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Bogeyman, boogie monster, or make up my own?

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I am currently working on a PB ms, and I have mentioned my MC's fear of the Boogie Monster. I'm wondering if this is too generic/unoriginal and perhaps it would be better for me to invent my own version of the bogeyman.

My concern with making up my own is this: The monster is NOT a part of the main plot, so I don't want to give it too much attention. Would I have to include a sentence or two of the made-up monster's backstory, so readers understand who/what it is? My first thought was to just say "Boogie Monster" and move on. If I make up my own name--for sake of example let's say I call it the Kitchen Monster--I don't want readers thinking "Huh? What's a Kitchen Monster?" But then a part of me feels like using Boogie Monster is lazy.

I also want to express how grateful I am for these boards. They are so helpful! I tried to ask my husband about the above and his suggestion was to change "Boogie Monster" to a "Zombie-Eating Skinwalker." He didn't understand why that wouldn't be the best choice for a picture book...
#1 - March 19, 2014, 04:43 PM

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Hmm....I think without reading your manuscript it's hard to say. But, given what you've mentioned, that the monster is not a part of the main plot, why does it have to have a name at all? Why can't it be just a monster? I think Boogie Monster or any other "Insert Adjective Here" Monster would beg a bit of explanation, and would therefore seem to be essential to the plot.


I guess I mean -- if the MC is afraid of monsters, okay. Keep it general. "Eliza stared at the shadowy closet door, certain a monster lurked there."  If the MC is afraid there's a monster in her closet, there's no need to name the monster, if the real issue is her difficulty sleeping at night.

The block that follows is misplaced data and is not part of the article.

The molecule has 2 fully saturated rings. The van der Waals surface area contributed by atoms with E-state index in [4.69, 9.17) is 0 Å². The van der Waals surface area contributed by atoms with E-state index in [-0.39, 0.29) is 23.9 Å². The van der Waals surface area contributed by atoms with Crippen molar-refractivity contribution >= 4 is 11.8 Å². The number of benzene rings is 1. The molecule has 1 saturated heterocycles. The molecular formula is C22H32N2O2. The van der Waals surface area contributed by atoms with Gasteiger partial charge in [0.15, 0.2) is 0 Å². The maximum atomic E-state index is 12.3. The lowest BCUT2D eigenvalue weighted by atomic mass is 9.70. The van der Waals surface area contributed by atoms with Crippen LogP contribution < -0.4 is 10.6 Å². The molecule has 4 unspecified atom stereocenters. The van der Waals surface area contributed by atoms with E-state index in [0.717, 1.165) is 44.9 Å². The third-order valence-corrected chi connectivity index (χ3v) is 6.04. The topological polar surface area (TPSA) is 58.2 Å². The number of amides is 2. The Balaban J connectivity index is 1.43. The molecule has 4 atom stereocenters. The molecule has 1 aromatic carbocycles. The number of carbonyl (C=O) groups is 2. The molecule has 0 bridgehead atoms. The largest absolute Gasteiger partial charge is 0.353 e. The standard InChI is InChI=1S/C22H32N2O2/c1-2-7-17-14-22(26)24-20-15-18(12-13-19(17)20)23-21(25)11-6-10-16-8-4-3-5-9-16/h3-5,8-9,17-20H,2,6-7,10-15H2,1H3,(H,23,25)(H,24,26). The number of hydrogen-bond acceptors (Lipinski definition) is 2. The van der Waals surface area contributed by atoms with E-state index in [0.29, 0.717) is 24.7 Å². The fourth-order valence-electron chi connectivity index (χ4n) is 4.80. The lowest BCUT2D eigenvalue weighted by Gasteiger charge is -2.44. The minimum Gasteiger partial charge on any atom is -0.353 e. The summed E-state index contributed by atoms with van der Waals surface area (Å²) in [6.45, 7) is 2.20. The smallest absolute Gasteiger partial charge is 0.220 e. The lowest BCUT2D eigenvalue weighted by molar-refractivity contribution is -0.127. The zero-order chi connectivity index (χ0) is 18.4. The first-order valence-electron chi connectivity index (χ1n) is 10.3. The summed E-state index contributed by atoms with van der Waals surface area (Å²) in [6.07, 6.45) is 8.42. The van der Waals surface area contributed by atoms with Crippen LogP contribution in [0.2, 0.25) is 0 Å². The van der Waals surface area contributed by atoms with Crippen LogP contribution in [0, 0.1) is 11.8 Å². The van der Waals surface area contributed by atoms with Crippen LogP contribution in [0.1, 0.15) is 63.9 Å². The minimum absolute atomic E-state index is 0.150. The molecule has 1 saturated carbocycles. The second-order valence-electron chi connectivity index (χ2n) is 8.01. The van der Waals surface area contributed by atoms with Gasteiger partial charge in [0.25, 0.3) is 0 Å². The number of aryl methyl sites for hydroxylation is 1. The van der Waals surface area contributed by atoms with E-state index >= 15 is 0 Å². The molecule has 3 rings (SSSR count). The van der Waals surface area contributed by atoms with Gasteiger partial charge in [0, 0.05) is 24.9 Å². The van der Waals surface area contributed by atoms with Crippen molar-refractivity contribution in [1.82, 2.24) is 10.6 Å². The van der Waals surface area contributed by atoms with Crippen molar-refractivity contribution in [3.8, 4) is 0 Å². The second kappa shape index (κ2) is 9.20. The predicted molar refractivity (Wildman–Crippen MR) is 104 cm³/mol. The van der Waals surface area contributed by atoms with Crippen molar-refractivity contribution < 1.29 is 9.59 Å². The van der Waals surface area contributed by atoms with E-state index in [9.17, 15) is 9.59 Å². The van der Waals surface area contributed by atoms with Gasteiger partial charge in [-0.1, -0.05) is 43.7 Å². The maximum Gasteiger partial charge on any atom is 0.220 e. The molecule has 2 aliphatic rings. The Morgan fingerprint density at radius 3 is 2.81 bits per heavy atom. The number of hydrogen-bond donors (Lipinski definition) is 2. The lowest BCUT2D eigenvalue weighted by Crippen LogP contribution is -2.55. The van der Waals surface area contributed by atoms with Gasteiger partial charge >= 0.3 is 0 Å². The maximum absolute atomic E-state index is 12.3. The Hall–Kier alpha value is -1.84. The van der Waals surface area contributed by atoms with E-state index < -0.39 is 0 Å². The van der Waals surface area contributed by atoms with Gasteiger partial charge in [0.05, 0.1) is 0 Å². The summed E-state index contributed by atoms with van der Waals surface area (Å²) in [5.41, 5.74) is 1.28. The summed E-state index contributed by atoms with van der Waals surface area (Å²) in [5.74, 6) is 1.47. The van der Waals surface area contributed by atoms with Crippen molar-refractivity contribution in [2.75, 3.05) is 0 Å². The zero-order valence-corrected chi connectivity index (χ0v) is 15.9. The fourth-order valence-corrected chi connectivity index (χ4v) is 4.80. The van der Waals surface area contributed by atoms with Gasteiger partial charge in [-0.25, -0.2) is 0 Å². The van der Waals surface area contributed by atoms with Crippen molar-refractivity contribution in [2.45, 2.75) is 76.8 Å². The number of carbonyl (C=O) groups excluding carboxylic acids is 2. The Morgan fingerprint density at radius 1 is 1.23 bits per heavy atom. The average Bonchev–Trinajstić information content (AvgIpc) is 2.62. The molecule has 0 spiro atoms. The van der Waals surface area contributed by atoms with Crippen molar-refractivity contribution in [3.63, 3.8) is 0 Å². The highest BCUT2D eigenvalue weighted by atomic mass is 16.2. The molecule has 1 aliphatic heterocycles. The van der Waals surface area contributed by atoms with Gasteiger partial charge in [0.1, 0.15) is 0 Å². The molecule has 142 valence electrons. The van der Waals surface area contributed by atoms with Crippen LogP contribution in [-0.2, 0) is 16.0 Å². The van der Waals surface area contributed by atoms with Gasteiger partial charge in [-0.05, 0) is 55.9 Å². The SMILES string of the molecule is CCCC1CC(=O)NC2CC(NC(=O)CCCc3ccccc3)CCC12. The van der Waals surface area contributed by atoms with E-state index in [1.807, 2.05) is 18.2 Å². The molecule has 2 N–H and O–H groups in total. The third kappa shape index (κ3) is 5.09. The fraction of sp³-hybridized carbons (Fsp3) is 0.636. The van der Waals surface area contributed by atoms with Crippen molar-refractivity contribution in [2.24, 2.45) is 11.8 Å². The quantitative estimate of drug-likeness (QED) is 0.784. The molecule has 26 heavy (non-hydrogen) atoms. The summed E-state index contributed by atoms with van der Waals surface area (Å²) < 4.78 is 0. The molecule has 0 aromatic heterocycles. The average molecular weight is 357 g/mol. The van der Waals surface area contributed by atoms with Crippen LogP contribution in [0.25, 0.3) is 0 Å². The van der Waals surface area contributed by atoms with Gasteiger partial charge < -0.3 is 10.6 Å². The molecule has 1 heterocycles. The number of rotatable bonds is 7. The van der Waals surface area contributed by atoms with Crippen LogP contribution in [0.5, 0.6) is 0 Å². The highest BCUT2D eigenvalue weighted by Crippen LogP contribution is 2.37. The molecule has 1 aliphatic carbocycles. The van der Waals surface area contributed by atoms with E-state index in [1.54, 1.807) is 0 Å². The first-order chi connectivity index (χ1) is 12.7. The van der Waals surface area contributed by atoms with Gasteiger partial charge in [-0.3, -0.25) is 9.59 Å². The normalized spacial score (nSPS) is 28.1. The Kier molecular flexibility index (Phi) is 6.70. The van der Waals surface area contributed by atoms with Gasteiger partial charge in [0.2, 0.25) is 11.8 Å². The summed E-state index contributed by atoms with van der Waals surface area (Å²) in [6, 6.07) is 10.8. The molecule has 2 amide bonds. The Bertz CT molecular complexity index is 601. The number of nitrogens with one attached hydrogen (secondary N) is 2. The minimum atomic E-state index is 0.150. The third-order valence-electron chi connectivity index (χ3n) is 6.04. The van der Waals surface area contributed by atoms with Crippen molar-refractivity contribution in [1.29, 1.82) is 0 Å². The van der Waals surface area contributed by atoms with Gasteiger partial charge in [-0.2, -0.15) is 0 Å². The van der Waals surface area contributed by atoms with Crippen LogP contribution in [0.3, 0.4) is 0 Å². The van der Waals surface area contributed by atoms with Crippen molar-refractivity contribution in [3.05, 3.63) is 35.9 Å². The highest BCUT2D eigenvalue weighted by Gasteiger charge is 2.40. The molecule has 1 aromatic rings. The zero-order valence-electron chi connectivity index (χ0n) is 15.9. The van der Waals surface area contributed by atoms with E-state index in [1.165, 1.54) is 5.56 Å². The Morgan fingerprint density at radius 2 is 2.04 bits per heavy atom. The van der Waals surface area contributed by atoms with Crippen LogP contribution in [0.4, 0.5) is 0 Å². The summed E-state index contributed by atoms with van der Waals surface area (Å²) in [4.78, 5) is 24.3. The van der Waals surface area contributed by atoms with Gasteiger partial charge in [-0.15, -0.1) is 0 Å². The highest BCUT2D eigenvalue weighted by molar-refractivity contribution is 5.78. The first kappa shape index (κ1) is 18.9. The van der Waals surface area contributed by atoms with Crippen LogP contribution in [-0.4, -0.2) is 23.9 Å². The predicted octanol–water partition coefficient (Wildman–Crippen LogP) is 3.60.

On the flip side, calling it a specific name might suggest a relevancy -- Cavity Monster might suggest a monster who sneaks in at night and causes cavities, which might reflect the mc's fear of getting her checkup at the dentist. Or something.


And, FWIW, I'm not sure kids today know the "Boogie Monster" in the way that some of us knew about a "boogeyman" when we were growing up. Boogie Monster, for kids today, might mean simply a monster that has killer dance moves.  :)


Another FWIW -- the second paragraph indicates to me that you already know the answer to your question.  :) :)



#2 - March 19, 2014, 06:02 PM

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Hmm....I think without reading your manuscript it's hard to say. But, given what you've mentioned, that the monster is not a part of the main plot, why does it have to have a name at all? Why can't it be just a monster? I think Boogie Monster or any other "Insert Adjective Here" Monster would beg a bit of explanation, and would therefore seem to be essential to the plot.


I guess I mean -- if the MC is afraid of monsters, okay. Keep it general. "Eliza stared at the shadowy closet door, certain a monster lurked there."  If the MC is afraid there's a monster in her closet, there's no need to name the monster, if the real issue is her difficulty sleeping at night.


On the flip side, calling it a specific name might suggest a relevancy -- Cavity Monster might suggest a monster who sneaks in at night and causes cavities, which might reflect the mc's fear of getting her checkup at the dentist. Or something.


And, FWIW, I'm not sure kids today know the "Boogie Monster" in the way that some of us knew about a "boogeyman" when we were growing up. Boogie Monster, for kids today, might mean simply a monster that has killer dance moves.  :)


Another FWIW -- the second paragraph indicates to me that you already know the answer to your question.  :) :)

Ditto, JennaWren. :)
#3 - March 19, 2014, 07:57 PM
http://www.writingonthesly.blogspot.com/ - My author blog
http://awindowintogrief.blogspot.com/ - My grief journey blog in the loss of our 16yo. son

Thank you for your response, Jenna! I know without a manuscript/context to refer to it's hard to answer a question like this. I try not to bombard the boards with my own manuscript-specific questions, but this was one I couldn't shake. After reading your response, I re-read my post and realized you are totally right, I answered my own question with the last sentence in paragraph 2.
#4 - March 19, 2014, 08:21 PM

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